Brief for a Successful UX Translation Project

Before starting a UX translation project, the translators must have a comprehensive understanding of your company, the products or services you are marketing, and the target audience.

To get the big picture, detailed information about the following points is useful:

1. Project goal

What do you want to achieve with the project? Explain, what you want to do, how you want to do it, and why.

2. Brand identity

Describe your brand. How do you define your company’s identity? What makes you different? How do you want to present yourself and your products or services to your German target audience? Bear in mind, that the brand defines your company’s identity, and it is essential in creating the framework for the communication approach and content strategy. The brand identity shapes the story that the company is telling its customers about its product or service, it is a recurring theme, that will eventually create brand awareness in the new market.

3. Tonality or voice

Another important thing is creating a voice for the brand. What works better for your project: the formal Sie or the informal du? This is a tricky question – in German marketing, they are in a plain transition from Sie to du, so there is no one-size-fits-all answer to that and the decision highly depends on the company’s tonality and the target groups.

Think about your company’s tonality and decide whether you want to come across as serious, secure, business-like, or you prefer to be playful, easy-going, inventive, creative, strong, glamorous, attractive, etc.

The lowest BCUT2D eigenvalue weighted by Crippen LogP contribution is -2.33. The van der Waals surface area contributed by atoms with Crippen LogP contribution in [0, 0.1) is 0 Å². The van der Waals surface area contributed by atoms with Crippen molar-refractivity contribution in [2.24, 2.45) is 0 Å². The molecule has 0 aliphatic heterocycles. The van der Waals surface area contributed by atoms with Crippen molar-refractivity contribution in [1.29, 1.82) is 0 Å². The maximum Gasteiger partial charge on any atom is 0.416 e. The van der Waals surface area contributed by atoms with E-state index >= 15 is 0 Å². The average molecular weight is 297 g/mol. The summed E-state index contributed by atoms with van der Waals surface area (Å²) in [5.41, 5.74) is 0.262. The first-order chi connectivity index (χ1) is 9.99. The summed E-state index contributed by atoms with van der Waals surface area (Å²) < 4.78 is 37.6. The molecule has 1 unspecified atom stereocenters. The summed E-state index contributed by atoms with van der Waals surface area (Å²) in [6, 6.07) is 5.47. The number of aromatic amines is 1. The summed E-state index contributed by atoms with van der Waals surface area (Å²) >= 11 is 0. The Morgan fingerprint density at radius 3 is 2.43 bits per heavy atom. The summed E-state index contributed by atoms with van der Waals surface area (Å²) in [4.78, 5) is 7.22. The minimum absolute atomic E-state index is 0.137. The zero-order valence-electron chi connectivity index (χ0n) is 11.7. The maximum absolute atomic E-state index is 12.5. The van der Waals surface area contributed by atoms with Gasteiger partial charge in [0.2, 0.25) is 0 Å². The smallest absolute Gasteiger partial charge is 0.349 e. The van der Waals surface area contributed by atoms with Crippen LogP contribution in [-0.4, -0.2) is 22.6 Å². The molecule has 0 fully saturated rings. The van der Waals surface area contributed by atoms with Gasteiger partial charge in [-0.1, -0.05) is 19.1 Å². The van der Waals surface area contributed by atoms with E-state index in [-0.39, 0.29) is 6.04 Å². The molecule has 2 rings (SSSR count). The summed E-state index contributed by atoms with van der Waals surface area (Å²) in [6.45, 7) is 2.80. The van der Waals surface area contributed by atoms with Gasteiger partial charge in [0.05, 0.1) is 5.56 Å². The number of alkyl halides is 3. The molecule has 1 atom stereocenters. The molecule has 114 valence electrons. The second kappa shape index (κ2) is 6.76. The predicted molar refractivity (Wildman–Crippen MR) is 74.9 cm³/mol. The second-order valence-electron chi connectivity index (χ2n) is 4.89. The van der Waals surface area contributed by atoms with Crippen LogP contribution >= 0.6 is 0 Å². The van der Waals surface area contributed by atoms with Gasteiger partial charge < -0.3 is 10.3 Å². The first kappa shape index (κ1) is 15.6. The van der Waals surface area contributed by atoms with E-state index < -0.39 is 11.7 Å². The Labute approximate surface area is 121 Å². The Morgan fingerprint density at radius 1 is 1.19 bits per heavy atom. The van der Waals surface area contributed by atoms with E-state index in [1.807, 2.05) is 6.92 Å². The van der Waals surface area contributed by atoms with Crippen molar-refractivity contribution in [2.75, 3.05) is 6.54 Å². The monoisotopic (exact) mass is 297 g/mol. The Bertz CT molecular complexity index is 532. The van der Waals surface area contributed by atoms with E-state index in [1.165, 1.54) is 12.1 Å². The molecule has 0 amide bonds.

4. Target audience

It is very important to get a clear picture of the audience you want to reach. Appealing language, CTA’s and tooltips at the right places and other things are needed to grab the attention of your audience and keep it, otherwise, they will lose interest in a matter of seconds and go to a competitor that offers a better user experience. The profile you provide should include detailed information about age range, gender, socio-economic status and interests. A target audience description such as “German users on our website” won’t help to create successful user journeys and user flows.

5. Target market

Why did you choose the German market and what are your expectations? Please share any market-specific information that might have an impact on the UX copy. Are there any legal and compliance aspects that should be taken into account? Is it forbidden to use certain wording? Is the company obliged to include specific information about its products in the German market? Don’t forget that the source copy, more often than not, does not cover all the requirements for all the markets in which the company is operating. And last but not least, who is your strongest competition in Germany? If possible, name at least three companies.

6. Product / Service

Please provide product or service descriptions with high-level features, user workflows and exceptions. For efficient UX translations, links to the pages where the design is crafted are necessary and it’s helpful to have a “copy playground” where the translator can check how the copy in the target language fits into the design. Bear in mind that, especially when translating from English to German, the German copy usually is a lot longer.

Jelena Morgan

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